The two-level nested MANOVAs performed on the first two principal components (from the 11 variables common to all studies) showed that there was no significant difference in prey-capture kinematics between flatfish and non-flatfish taxa (d.f.=2,1) when either the blind-or the ocular-side variables were considered for the flatfish species (blind-side variables, F-value 1.1; ocular-side variables, F-value 2.3; in both cases, Wilks’ Lambda P>0.05). In contrast, the MANOVA indicated that there was a significant effect of taxon (d.f.=4,22) on the kinematic data (blind-side variables, F-value 7.9; ocular-side variables, F-value 8.2; in both cases, Wilks’ Lambda P<0.001). Similarly, there was significant individual variation (d.f.=24,92) in the kinematic data (blind-side variables, F-value 2.7; ocular-side variables, F-value 3.9; in both cases, Wilks’ Lambda P<0.001).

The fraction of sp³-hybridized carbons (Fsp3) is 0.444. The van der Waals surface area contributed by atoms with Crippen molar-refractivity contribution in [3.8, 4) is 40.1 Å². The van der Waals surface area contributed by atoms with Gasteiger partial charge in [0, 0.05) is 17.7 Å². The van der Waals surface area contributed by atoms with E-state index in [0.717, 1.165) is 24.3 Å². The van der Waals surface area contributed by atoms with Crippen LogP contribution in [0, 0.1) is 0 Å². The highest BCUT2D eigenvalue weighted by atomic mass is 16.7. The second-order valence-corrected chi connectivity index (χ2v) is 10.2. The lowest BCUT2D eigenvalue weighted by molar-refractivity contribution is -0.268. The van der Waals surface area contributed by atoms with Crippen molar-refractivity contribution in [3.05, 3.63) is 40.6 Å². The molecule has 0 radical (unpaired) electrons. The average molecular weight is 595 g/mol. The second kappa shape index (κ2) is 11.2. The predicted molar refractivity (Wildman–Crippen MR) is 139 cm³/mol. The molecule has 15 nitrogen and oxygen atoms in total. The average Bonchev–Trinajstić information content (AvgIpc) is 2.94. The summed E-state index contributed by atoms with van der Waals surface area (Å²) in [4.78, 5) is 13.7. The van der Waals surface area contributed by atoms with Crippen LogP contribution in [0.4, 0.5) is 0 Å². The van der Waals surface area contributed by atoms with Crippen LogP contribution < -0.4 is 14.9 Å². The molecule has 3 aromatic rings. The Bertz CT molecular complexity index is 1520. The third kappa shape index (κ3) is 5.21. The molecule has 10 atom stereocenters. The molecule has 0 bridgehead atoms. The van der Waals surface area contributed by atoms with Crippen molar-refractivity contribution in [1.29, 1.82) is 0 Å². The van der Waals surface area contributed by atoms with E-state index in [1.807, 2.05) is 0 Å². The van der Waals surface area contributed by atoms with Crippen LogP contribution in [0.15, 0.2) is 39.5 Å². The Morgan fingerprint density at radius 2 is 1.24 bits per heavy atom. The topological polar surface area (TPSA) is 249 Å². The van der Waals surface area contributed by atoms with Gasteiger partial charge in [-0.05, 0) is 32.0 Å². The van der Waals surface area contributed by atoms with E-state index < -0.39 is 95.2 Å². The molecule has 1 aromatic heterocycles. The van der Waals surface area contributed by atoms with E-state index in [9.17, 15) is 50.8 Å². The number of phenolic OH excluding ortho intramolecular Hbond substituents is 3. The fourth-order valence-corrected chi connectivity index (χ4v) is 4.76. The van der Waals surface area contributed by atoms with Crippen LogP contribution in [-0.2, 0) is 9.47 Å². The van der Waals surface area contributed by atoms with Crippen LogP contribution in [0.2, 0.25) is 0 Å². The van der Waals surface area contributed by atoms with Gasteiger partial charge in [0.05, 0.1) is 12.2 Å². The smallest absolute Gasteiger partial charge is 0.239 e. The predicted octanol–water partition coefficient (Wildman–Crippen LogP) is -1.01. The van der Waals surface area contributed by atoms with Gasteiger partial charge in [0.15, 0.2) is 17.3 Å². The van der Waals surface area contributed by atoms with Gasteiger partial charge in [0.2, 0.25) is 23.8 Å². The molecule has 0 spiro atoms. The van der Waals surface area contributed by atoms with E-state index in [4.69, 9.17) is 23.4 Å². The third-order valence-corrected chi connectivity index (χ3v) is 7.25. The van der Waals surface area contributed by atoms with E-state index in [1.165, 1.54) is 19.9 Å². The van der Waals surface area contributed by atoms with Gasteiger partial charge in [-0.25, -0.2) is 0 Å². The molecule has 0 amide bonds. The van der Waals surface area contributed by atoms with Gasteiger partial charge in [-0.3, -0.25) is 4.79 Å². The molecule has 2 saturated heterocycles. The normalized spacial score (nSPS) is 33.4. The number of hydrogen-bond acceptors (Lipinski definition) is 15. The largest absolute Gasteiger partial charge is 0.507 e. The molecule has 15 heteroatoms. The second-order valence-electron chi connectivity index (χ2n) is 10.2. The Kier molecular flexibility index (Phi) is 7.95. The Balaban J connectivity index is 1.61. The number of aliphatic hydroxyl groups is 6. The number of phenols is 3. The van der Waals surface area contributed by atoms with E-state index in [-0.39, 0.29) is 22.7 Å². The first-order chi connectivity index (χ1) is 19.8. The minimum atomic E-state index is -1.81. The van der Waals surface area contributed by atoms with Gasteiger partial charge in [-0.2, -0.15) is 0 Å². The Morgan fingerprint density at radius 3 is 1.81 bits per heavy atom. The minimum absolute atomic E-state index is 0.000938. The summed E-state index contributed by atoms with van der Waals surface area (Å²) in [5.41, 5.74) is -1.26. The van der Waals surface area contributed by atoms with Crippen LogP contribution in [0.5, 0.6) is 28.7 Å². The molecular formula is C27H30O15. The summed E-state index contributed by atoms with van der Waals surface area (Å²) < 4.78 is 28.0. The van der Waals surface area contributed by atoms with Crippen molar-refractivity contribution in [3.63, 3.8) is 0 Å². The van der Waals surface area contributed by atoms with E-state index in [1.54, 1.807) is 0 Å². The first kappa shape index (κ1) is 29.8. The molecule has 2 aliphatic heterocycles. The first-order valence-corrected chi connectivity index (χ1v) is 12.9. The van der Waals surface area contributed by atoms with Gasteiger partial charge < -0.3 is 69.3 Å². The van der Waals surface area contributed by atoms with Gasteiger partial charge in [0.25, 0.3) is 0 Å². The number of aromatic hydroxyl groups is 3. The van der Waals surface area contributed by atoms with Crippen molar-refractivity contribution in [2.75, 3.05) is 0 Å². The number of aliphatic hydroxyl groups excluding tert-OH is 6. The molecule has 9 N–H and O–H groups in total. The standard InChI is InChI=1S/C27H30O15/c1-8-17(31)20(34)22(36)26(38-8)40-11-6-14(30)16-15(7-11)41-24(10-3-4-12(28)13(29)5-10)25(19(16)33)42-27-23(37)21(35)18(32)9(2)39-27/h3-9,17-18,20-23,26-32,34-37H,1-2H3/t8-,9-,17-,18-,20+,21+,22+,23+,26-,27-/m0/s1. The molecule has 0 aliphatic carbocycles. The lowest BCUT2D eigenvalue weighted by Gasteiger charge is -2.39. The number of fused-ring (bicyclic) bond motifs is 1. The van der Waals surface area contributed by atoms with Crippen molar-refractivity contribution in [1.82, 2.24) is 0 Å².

A series of nested ANOVAs confirmed the trends evident in the PCA; seven of the 11 variables were significantly different among the taxa. Those variables include three unpaired variables (Tables 6, 8), maximum cranial rotation, maximum hyoid depression and time to maximum hyoid depression, and four paired variables (Tables 5, 8), maximum upper jaw protrusion, time to maximum lower jaw depression, maximum gape and time to maximum gape. It is interesting to note that the same paired variables were significantly different when either the blind-side or the ocular-side variables were considered for the flatfish species (Table 8).